Hopes for an Easier Fed Policy Boost the Euro and Copper
by Gary Dorsch, Global Money Trends. August 23, 2007
The big risk for the Federal Reserve in lowering the fed funds rate to support the stock market is the probability of another major speculative attack against the US dollar, thereby lifting commodity prices and inflation higher. The last time the Fed began a rate cutting cycle in 2001, the central bank was accompanied by a concerted easing campaign in Australia, Canada, Europe, and Korea, while the Bank of Japan stepped up its monthly purchases of government bonds.
But this time around, the Fed would stand alone in cutting interest rates, and can only hope that foreign central banks won't go through with their plans to further tighten their monetary policies. The European Central Bank won't be joining the Fed in lowering interest rates next month, because it’s concerned about the explosive growth of the Euro M3 money supply, which threatens higher inflation. The Euro M3 money supply was expanding at a 10.9% annualized rate in June, it’s fastest in 24-years, and calls for much higher ECB interest rates to restrain its growth.
Even after witnessing a 10% correction in the European stock markets, the ECB maintained a hawkish stance, and said its monetary policy was too easy. "Given the favorable development of the Euro zone economy as a whole, monetary policy is still tending towards being expansively orientated after the last interest rate move to 4.00 percent," the ECB said on August 20th. "The Euro's higher exchange rate has hardly changed this economic picture up to now," the Bundesbank added.
The ECB actually welcomed the brutal correction in the European stock markets, which punished highly leveraged "yen carry" traders by knocking the Euro from a record high of 168.50-yen in July to as low as 150-yen last week. "This adjustment to a different risk landscape represents, in principle, a welcome normalization, though it happened very abruptly," the central bank said, adding that "there had been over-corrections in some market segments."
Just three weeks ago, the ECB chief Jean "Tricky" Trichet said, "trong vigilance is of the essence to insure that risks to price stability over the medium term do not materialize," signaling a quarter-point rate hike to 4.25% at the upcoming September meeting. However, Trichet kept his options open. "The financial markets deserve attention, monitoring of shifts of market sentiment and we will continue to observe and will continue to have great attention to markets in the period to come."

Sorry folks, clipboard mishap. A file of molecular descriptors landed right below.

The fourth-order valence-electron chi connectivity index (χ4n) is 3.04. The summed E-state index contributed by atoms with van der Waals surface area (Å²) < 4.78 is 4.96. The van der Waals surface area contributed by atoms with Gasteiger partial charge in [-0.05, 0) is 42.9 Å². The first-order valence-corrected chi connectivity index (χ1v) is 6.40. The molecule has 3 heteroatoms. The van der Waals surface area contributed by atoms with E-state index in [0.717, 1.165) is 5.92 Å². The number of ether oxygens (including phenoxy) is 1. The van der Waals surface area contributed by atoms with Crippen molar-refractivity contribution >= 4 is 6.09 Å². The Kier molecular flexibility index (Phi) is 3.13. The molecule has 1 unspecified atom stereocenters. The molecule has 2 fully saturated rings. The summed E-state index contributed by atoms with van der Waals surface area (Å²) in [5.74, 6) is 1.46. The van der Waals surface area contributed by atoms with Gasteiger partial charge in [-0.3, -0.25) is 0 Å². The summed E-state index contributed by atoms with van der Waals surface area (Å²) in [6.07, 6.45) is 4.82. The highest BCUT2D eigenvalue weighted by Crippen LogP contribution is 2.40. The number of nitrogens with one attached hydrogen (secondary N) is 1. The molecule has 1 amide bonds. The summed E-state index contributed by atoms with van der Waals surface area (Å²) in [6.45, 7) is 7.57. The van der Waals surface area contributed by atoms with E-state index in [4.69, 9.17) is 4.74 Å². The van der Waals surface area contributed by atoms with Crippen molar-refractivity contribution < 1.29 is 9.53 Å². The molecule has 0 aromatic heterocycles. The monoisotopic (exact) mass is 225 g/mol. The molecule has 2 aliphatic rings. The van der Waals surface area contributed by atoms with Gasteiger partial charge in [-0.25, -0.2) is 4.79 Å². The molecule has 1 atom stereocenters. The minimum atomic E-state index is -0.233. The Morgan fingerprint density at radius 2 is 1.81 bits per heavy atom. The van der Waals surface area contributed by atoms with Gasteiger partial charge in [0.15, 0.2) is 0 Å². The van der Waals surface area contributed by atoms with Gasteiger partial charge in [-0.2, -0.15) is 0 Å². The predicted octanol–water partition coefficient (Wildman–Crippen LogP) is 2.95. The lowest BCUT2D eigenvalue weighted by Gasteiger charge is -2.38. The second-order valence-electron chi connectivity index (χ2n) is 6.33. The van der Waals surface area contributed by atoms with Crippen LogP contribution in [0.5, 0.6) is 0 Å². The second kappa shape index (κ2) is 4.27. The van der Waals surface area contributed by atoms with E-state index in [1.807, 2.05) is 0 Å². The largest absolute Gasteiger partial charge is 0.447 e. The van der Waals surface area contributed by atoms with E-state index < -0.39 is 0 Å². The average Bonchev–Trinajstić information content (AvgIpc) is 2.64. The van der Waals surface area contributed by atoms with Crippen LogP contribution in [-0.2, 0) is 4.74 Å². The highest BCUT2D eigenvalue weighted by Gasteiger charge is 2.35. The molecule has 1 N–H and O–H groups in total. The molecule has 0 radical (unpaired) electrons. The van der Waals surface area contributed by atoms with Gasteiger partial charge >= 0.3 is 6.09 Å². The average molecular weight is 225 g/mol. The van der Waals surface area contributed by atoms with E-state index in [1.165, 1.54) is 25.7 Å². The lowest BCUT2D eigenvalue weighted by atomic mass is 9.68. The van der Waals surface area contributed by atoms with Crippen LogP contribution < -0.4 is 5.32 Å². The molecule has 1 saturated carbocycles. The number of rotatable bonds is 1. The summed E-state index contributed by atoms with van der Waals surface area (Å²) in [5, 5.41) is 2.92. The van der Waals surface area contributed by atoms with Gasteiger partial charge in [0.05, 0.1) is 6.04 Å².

Yet a week later, the ECB, in an unprecedented move, pumped 94.8 billion euros ($130 billion) in the European money markets to ease a credit crunch after BNP Paribas halted withdrawals from three hedge funds because the French bank couldn't value its holdings. "For some of the securities (US sub prime loans) there are just no prices," said Alain Papiasse, head of BNP Paribas's asset management division. "As there are no prices, we can't calculate the value of the funds."
In light of the recent turmoil among several German banks and France's Bank Paribas, the odds are that the ECB will postpone its planned rate hike next month, and will wait for a later date to rein in the growth of the Euro money supply. Still, amid expectations of Fed rate cuts in the months ahead, the spread between the six-month US $ Libor and Euro Libor deposits rates have narrowed by 30 basis points in August to a difference of just 70 basis points, the lowest in 2-½ years.
Over the longer term, interest rate differentials have played a key role in determining exchange rates. Since the ECB began its rate hike campaign in December 2005, the US dollar's interest rate advantage over the Euro has narrowed from 240 basis points to as low as 70 basis points today. Thus, the Fed can only afford a small rate cut to bail out Wall Street bankers who hold toxic sub-prime debt and avoid tipping the dollar into a free-fall. But that might not be enough to prevent a housing led recession in the months ahead.
Right now, European banks are afraid to lend money to each other without knowing how much exposure each one has to toxic sub-prime US mortgage debt. Earlier this month, the Bundesbank was forced to arrange a bailout for Germany's IKB bank, which owns $24.5 billion of sub-prime US home loans, to prevent the biggest banking crisis in Germany in more than 75-years.
German banks have been forced to raise their Libor deposit rates to attract cash from tight fisted peers, who are wary of lending to banks that might face big losses. Euro Libor futures for Sept tumbled to 95.43 in Frankfurt, lifting the implied yield to 4.57%, above the 4.40% rate that would be expected in normal circumstances. With German banks wrestling to break free of liquidity bottlenecks, the ECB lent 40 billion euros to 146 banks for 3-months to restore some stability.
The ZKA banking committee, which represents the full spectrum of German banks, said "Even given the uncertain situation in the financial markets, the stability of the German banking system is not in question. There will be no long-term ill effects on inter-bank lending from tensions in the money market and the European Central Bank's provision of extra liquidity has eliminated temporary bottlenecks."
Since copper is traded in US dollars on international markets, the red metal has mostly tracked the Euro's value against the US dollar. Copper futures at the London Metal Exchange have jumped almost 8% to $7,260 per ton since the Fed lowered its discount rate last Friday. Thus, Fed rate cuts combined with a steady ECB monetary policy would be welcomed by base metal miners around the globe.
© 2007 Gary Dorsch